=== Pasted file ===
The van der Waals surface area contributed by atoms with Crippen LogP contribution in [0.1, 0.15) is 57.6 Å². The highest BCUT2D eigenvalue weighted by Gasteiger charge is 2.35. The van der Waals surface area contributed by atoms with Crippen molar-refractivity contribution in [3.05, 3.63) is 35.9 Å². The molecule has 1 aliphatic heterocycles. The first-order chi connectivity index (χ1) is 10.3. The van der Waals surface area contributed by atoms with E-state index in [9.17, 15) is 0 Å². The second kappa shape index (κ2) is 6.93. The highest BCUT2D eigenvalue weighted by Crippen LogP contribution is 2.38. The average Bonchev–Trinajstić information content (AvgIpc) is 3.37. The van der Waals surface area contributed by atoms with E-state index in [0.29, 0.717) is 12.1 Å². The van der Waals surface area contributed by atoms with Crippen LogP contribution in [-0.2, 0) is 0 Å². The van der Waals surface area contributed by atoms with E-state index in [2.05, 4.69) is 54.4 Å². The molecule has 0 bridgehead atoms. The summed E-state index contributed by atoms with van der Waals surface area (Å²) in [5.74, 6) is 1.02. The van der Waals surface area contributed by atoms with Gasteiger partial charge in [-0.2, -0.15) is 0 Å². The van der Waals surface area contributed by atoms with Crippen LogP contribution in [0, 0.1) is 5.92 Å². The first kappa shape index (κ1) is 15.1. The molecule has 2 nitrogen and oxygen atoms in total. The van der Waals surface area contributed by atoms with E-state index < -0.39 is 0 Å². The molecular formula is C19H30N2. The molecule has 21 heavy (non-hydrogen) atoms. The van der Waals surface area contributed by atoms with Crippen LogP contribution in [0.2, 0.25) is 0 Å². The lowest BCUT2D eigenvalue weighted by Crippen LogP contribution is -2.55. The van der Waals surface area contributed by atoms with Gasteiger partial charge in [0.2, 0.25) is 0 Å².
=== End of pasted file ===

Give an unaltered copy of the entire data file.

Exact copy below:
The van der Waals surface area contributed by atoms with Crippen LogP contribution in [0.1, 0.15) is 57.6 Å². The highest BCUT2D eigenvalue weighted by Gasteiger charge is 2.35. The van der Waals surface area contributed by atoms with Crippen molar-refractivity contribution in [3.05, 3.63) is 35.9 Å². The molecule has 1 aliphatic heterocycles. The first-order chi connectivity index (χ1) is 10.3. The van der Waals surface area contributed by atoms with E-state index in [9.17, 15) is 0 Å². The second kappa shape index (κ2) is 6.93. The highest BCUT2D eigenvalue weighted by Crippen LogP contribution is 2.38. The average Bonchev–Trinajstić information content (AvgIpc) is 3.37. The van der Waals surface area contributed by atoms with E-state index in [0.29, 0.717) is 12.1 Å². The van der Waals surface area contributed by atoms with Crippen LogP contribution in [-0.2, 0) is 0 Å². The van der Waals surface area contributed by atoms with E-state index in [2.05, 4.69) is 54.4 Å². The molecule has 0 bridgehead atoms. The summed E-state index contributed by atoms with van der Waals surface area (Å²) in [5.74, 6) is 1.02. The van der Waals surface area contributed by atoms with Gasteiger partial charge in [-0.2, -0.15) is 0 Å². The van der Waals surface area contributed by atoms with Crippen LogP contribution in [0, 0.1) is 5.92 Å². The first kappa shape index (κ1) is 15.1. The molecule has 2 nitrogen and oxygen atoms in total. The van der Waals surface area contributed by atoms with E-state index < -0.39 is 0 Å². The molecular formula is C19H30N2. The molecule has 21 heavy (non-hydrogen) atoms. The van der Waals surface area contributed by atoms with Crippen LogP contribution in [0.2, 0.25) is 0 Å². The lowest BCUT2D eigenvalue weighted by Crippen LogP contribution is -2.55. The van der Waals surface area contributed by atoms with Gasteiger partial charge in [0.2, 0.25) is 0 Å².